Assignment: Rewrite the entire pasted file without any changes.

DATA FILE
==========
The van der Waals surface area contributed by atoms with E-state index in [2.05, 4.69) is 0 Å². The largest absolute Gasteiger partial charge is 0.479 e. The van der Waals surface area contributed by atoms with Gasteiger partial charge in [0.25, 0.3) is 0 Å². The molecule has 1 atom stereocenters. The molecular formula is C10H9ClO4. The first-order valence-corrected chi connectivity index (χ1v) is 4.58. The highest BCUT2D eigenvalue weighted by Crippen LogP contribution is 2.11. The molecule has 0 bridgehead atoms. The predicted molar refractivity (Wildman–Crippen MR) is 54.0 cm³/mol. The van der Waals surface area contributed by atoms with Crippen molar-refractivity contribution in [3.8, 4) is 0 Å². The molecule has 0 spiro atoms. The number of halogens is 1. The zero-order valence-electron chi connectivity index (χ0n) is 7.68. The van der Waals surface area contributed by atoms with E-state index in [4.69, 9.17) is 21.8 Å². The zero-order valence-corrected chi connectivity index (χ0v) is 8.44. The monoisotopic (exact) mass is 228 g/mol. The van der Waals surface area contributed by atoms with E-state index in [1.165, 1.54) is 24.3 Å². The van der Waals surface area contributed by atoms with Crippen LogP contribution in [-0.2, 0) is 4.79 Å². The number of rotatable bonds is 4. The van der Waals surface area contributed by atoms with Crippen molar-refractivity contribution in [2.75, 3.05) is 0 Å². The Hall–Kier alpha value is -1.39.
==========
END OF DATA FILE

The van der Waals surface area contributed by atoms with E-state index in [2.05, 4.69) is 0 Å². The largest absolute Gasteiger partial charge is 0.479 e. The van der Waals surface area contributed by atoms with Gasteiger partial charge in [0.25, 0.3) is 0 Å². The molecule has 1 atom stereocenters. The molecular formula is C10H9ClO4. The first-order valence-corrected chi connectivity index (χ1v) is 4.58. The highest BCUT2D eigenvalue weighted by Crippen LogP contribution is 2.11. The molecule has 0 bridgehead atoms. The predicted molar refractivity (Wildman–Crippen MR) is 54.0 cm³/mol. The van der Waals surface area contributed by atoms with Crippen molar-refractivity contribution in [3.8, 4) is 0 Å². The molecule has 0 spiro atoms. The number of halogens is 1. The zero-order valence-electron chi connectivity index (χ0n) is 7.68. The van der Waals surface area contributed by atoms with E-state index in [4.69, 9.17) is 21.8 Å². The zero-order valence-corrected chi connectivity index (χ0v) is 8.44. The monoisotopic (exact) mass is 228 g/mol. The van der Waals surface area contributed by atoms with E-state index in [1.165, 1.54) is 24.3 Å². The van der Waals surface area contributed by atoms with Crippen LogP contribution in [-0.2, 0) is 4.79 Å². The number of rotatable bonds is 4. The van der Waals surface area contributed by atoms with Crippen molar-refractivity contribution in [2.75, 3.05) is 0 Å². The Hall–Kier alpha value is -1.39.